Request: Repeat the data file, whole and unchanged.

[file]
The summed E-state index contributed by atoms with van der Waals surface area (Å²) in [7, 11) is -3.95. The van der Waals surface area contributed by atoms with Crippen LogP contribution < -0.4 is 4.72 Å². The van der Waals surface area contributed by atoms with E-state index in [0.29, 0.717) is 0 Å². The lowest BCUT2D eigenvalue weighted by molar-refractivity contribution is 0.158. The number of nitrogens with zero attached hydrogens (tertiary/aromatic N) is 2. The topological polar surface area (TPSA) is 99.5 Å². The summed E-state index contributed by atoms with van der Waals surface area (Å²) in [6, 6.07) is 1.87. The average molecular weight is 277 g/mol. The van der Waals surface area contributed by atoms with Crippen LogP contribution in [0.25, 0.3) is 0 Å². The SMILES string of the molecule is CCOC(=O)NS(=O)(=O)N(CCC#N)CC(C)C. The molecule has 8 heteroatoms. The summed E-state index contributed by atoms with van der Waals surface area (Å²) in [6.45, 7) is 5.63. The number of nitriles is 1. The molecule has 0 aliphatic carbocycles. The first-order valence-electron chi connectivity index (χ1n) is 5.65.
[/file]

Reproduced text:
The summed E-state index contributed by atoms with van der Waals surface area (Å²) in [7, 11) is -3.95. The van der Waals surface area contributed by atoms with Crippen LogP contribution < -0.4 is 4.72 Å². The van der Waals surface area contributed by atoms with E-state index in [0.29, 0.717) is 0 Å². The lowest BCUT2D eigenvalue weighted by molar-refractivity contribution is 0.158. The number of nitrogens with zero attached hydrogens (tertiary/aromatic N) is 2. The topological polar surface area (TPSA) is 99.5 Å². The summed E-state index contributed by atoms with van der Waals surface area (Å²) in [6, 6.07) is 1.87. The average molecular weight is 277 g/mol. The van der Waals surface area contributed by atoms with Crippen LogP contribution in [0.25, 0.3) is 0 Å². The SMILES string of the molecule is CCOC(=O)NS(=O)(=O)N(CCC#N)CC(C)C. The molecule has 8 heteroatoms. The summed E-state index contributed by atoms with van der Waals surface area (Å²) in [6.45, 7) is 5.63. The number of nitriles is 1. The molecule has 0 aliphatic carbocycles. The first-order valence-electron chi connectivity index (χ1n) is 5.65.